We believe that you are only as fit as you are competent in each of these ten skills. What does this mean for the beginner?  It means it’ll be really easy to impress me, all you have to do is really try. It means that I’m not impressed by the guy with muscles on top of muscles…I’m fairly certain his endurance will be non-existent.  It means I’m not impressed by the beginner with a 450lb deadlift…I simply think they have a big deadlift. It means that I’m not impressed by your 4-minute mile…I simply think that we have a lot of flexibility, strength and skill work to do. It means that I’m not impressed if you have the fanciest clothes and the cutest hair cut…I simply think you’re going to sweat in them just the same as in anything else. I’m also not impressed if you throw up during the workout…I simply think you ate too recently and aren't yet accustomed to this kind of workout. What DOES impress me is if you come back! It does impress me if you keep working to the best of your ability, if you keep track of your workouts and strive to improve every time you walk through these doors. Genuine effort impresses me. Peeling yourself off the mat after a WOD to cheer on and support the others who haven’t finished yet impresses me. You don’t need muscles or a 4-minute mile to do these things. You need respect; respect for yourself and for others.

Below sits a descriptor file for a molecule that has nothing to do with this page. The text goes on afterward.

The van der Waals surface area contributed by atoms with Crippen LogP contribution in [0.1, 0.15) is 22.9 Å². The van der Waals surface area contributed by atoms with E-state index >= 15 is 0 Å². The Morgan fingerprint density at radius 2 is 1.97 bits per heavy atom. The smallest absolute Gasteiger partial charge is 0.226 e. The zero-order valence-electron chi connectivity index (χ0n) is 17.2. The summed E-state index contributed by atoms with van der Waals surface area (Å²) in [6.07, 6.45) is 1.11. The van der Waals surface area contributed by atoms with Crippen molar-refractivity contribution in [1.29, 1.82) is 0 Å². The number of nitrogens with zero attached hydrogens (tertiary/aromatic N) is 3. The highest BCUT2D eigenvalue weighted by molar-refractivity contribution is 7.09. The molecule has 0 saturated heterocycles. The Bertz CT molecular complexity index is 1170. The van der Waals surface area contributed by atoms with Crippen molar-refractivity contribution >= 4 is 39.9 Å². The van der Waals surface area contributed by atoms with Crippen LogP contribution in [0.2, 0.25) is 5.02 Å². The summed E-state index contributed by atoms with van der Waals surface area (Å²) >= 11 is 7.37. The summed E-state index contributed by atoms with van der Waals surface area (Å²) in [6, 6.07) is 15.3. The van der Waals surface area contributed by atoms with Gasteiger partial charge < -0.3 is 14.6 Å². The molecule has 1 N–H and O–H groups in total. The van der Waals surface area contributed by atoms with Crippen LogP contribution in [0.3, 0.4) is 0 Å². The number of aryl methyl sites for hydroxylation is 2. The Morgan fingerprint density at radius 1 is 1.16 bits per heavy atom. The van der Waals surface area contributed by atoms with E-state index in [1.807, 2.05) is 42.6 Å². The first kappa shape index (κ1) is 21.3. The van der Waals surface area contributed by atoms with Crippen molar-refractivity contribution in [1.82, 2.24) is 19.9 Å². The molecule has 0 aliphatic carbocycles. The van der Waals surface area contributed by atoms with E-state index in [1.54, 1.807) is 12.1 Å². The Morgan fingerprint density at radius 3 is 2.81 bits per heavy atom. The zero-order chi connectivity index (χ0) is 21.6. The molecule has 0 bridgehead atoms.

Everyone that is a CrossFitter or is considering it should familiarize themselves with Teddy Roosevelt’s speech (portion of a speech anyway) known as “The Man in the Arena.” This describes the CrossFitter's view of their training and the importance of every opportunity:  
“It is not the critic who counts; not the man who points out how the strong man stumbles, or where the doer of deeds could have done them better. The credit belongs to the man who is actually in the arena, whose face is marred by dust and sweat and blood; who strives valiantly; who errs, who comes short again and again, because there is no effort without error and shortcoming; but who does actually strive to do the deeds; who knows great enthusiasms, the great devotions; who spends himself in a worthy cause; who at the best knows in the end the triumph of high achievement, and who at the worst, if he fails, at least fails while daring greatly, so that his place shall never be with those cold and timid souls who neither know victory nor defeat…”

So it’s inaccurate to have a veritable outsider do one or two WODs and then declare they know what it’s like to be a CrossFitter. They simply cannot know what it’s like to be in the arena, over months and years, striving valiantly and taking failure along with triumphs and knowing they’ll never be among those who stayed “safe” on the middle road never realizing their potential.